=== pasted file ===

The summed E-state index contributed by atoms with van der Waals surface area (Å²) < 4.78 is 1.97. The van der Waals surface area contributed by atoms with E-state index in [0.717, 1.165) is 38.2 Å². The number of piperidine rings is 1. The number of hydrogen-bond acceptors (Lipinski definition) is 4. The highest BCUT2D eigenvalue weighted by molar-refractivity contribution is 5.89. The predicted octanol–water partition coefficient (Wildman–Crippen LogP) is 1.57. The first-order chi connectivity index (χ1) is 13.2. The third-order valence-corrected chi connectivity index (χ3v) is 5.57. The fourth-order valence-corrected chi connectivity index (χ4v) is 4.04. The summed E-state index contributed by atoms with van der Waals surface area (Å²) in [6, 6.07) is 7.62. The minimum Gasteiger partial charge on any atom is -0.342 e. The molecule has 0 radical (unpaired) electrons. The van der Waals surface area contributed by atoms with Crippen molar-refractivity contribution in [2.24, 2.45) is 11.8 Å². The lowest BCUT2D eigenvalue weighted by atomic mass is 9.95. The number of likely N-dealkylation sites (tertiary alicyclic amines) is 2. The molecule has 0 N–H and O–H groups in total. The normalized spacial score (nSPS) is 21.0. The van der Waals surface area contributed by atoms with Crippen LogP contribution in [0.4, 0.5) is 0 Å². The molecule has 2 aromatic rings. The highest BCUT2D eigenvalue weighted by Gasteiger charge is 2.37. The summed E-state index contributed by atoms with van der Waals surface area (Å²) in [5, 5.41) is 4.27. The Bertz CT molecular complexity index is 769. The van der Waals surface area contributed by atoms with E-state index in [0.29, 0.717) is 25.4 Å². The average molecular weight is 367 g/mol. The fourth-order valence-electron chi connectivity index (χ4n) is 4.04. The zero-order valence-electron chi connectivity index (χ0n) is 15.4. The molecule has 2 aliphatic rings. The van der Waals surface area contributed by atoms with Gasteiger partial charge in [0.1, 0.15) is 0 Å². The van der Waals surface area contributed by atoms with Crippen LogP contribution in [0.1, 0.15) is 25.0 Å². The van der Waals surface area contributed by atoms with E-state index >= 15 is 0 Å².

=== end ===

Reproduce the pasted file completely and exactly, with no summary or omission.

The summed E-state index contributed by atoms with van der Waals surface area (Å²) < 4.78 is 1.97. The van der Waals surface area contributed by atoms with E-state index in [0.717, 1.165) is 38.2 Å². The number of piperidine rings is 1. The number of hydrogen-bond acceptors (Lipinski definition) is 4. The highest BCUT2D eigenvalue weighted by molar-refractivity contribution is 5.89. The predicted octanol–water partition coefficient (Wildman–Crippen LogP) is 1.57. The first-order chi connectivity index (χ1) is 13.2. The third-order valence-corrected chi connectivity index (χ3v) is 5.57. The fourth-order valence-corrected chi connectivity index (χ4v) is 4.04. The summed E-state index contributed by atoms with van der Waals surface area (Å²) in [6, 6.07) is 7.62. The minimum Gasteiger partial charge on any atom is -0.342 e. The molecule has 0 radical (unpaired) electrons. The van der Waals surface area contributed by atoms with Crippen molar-refractivity contribution in [2.24, 2.45) is 11.8 Å². The lowest BCUT2D eigenvalue weighted by atomic mass is 9.95. The number of likely N-dealkylation sites (tertiary alicyclic amines) is 2. The molecule has 0 N–H and O–H groups in total. The normalized spacial score (nSPS) is 21.0. The van der Waals surface area contributed by atoms with Crippen LogP contribution in [0.4, 0.5) is 0 Å². The molecule has 2 aromatic rings. The highest BCUT2D eigenvalue weighted by Gasteiger charge is 2.37. The summed E-state index contributed by atoms with van der Waals surface area (Å²) in [5, 5.41) is 4.27. The Bertz CT molecular complexity index is 769. The van der Waals surface area contributed by atoms with E-state index in [0.29, 0.717) is 25.4 Å². The average molecular weight is 367 g/mol. The fourth-order valence-electron chi connectivity index (χ4n) is 4.04. The zero-order valence-electron chi connectivity index (χ0n) is 15.4. The molecule has 2 aliphatic rings. The van der Waals surface area contributed by atoms with Gasteiger partial charge in [0.1, 0.15) is 0 Å². The van der Waals surface area contributed by atoms with Crippen LogP contribution in [0.1, 0.15) is 25.0 Å². The van der Waals surface area contributed by atoms with E-state index >= 15 is 0 Å².